installing boot driver

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installing boot driver

Edward Ned Harvey-6

On a 64bit intel (amd64) system ...

I have an HBA.  I have a driver for the HBA.  I can boot the live cd, and I can load the driver with a "sudo add_drv blah blah" command.  At this point, the storage becomes available, and I can install the OS.  But I'd like to be able to boot from it...   ;-)

 

I'm not very familiar with the solaris boot process, and I'm getting lost in all the different versions of documentation.  I'd like to know if I'm going the right direction...

 

I believe (correct me if I'm wrong) the boot-time drivers are loaded via the boot_archive file.  This is the solaris analog of linux initrd.  It's a filesystem that gets loaded into ram before the / filesystem is mounted, and discarded from ram after the / filesystem is mounted. 

 

So I *think* I need to modify the boot_archive, to include my driver in (boot_archive)/kernel/drv/amd64

And I think I need to probably generate some sort of conf file ... that will contain all the parameters I specified on the "sudo add_drv" command line... 

 

But I can't seem to figure out where to put some conf file (if indeed I need to do that)

 

There's this "bootadm update-archive" command, that I'm sure fits into the puzzle somewhere...  But all the man pages just say "Updates the boot archive, if required."    Not exactly the most informative man page...  I don't know what it's trying to update from, or to, or based on what criteria.

 

Do I just load the driver once into the running kernel, and then run the bootadm update-archive command?  Does it fetch the currently running config, and save it to the boot_archive file?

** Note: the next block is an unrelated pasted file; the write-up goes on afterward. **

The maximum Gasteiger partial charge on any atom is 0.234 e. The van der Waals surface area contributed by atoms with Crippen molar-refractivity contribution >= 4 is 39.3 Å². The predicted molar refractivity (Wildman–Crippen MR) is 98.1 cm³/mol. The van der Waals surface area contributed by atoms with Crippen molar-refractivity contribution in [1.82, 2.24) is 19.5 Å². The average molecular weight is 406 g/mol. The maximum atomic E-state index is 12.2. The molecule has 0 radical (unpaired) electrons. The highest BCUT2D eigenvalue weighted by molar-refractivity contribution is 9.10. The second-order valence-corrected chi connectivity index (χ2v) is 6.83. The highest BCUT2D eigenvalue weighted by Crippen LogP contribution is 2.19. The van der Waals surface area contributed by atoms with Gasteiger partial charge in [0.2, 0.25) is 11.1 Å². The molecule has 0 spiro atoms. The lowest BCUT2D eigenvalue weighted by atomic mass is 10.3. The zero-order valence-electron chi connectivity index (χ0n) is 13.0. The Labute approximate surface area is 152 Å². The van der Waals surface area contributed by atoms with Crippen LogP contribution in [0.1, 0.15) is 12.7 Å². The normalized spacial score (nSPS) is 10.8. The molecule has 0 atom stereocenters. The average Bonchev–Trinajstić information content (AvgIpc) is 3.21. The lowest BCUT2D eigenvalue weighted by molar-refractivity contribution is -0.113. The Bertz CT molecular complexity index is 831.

If I'm not mistaken, the disk blocks of the kernel and the boot archive get hard-coded into grub, right?  Do I need to installgrub after doing the above?

 

Thanks for any help...


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Re: installing boot driver

eXeC001er
You need to mount installed root-fs and copy the driver to it. After that you need to:

1. add driver to installed system

# add_driver -b /path/to/root-fs/mountpoint <additional parameters>

2. update boot_archive

# bootadm update-archive -R /path/to/root-fs/mountpoint

Thanks.

2012/8/25 Edward Ned Harvey (opensolarisisdeadlongliveopensolaris) <[hidden email]>

On a 64bit intel (amd64) system ...

I have an HBA.  I have a driver for the HBA.  I can boot the live cd, and I can load the driver with a "sudo add_drv blah blah" command.  At this point, the storage becomes available, and I can install the OS.  But I'd like to be able to boot from it...   ;-)

 

I'm not very familiar with the solaris boot process, and I'm getting lost in all the different versions of documentation.  I'd like to know if I'm going the right direction...

 

I believe (correct me if I'm wrong) the boot-time drivers are loaded via the boot_archive file.  This is the solaris analog of linux initrd.  It's a filesystem that gets loaded into ram before the / filesystem is mounted, and discarded from ram after the / filesystem is mounted. 

 

So I *think* I need to modify the boot_archive, to include my driver in (boot_archive)/kernel/drv/amd64

And I think I need to probably generate some sort of conf file ... that will contain all the parameters I specified on the "sudo add_drv" command line... 

 

But I can't seem to figure out where to put some conf file (if indeed I need to do that)

 

There's this "bootadm update-archive" command, that I'm sure fits into the puzzle somewhere...  But all the man pages just say "Updates the boot archive, if required."    Not exactly the most informative man page...  I don't know what it's trying to update from, or to, or based on what criteria.

 

Do I just load the driver once into the running kernel, and then run the bootadm update-archive command?  Does it fetch the currently running config, and save it to the boot_archive file?